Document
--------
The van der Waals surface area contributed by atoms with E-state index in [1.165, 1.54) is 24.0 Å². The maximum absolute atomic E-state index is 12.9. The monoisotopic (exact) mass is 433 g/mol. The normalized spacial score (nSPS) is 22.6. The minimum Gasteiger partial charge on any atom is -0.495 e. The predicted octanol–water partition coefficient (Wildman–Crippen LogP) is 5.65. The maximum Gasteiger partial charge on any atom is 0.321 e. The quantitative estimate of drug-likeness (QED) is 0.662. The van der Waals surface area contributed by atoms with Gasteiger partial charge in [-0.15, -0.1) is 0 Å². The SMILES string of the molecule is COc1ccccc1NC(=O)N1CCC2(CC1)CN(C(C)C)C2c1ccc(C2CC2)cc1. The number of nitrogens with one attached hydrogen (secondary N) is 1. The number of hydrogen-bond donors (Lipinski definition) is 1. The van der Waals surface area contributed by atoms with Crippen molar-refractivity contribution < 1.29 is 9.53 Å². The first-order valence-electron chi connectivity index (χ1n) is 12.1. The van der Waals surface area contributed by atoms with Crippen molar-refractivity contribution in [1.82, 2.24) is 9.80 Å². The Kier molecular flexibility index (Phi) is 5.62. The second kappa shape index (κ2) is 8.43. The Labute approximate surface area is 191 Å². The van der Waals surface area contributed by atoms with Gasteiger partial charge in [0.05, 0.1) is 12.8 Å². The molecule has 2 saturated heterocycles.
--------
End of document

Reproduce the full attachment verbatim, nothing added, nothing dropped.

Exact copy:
The van der Waals surface area contributed by atoms with E-state index in [1.165, 1.54) is 24.0 Å². The maximum absolute atomic E-state index is 12.9. The monoisotopic (exact) mass is 433 g/mol. The normalized spacial score (nSPS) is 22.6. The minimum Gasteiger partial charge on any atom is -0.495 e. The predicted octanol–water partition coefficient (Wildman–Crippen LogP) is 5.65. The maximum Gasteiger partial charge on any atom is 0.321 e. The quantitative estimate of drug-likeness (QED) is 0.662. The van der Waals surface area contributed by atoms with Gasteiger partial charge in [-0.15, -0.1) is 0 Å². The SMILES string of the molecule is COc1ccccc1NC(=O)N1CCC2(CC1)CN(C(C)C)C2c1ccc(C2CC2)cc1. The number of nitrogens with one attached hydrogen (secondary N) is 1. The number of hydrogen-bond donors (Lipinski definition) is 1. The van der Waals surface area contributed by atoms with Crippen molar-refractivity contribution < 1.29 is 9.53 Å². The first-order valence-electron chi connectivity index (χ1n) is 12.1. The van der Waals surface area contributed by atoms with Crippen molar-refractivity contribution in [1.82, 2.24) is 9.80 Å². The Kier molecular flexibility index (Phi) is 5.62. The second kappa shape index (κ2) is 8.43. The Labute approximate surface area is 191 Å². The van der Waals surface area contributed by atoms with Gasteiger partial charge in [0.05, 0.1) is 12.8 Å². The molecule has 2 saturated heterocycles.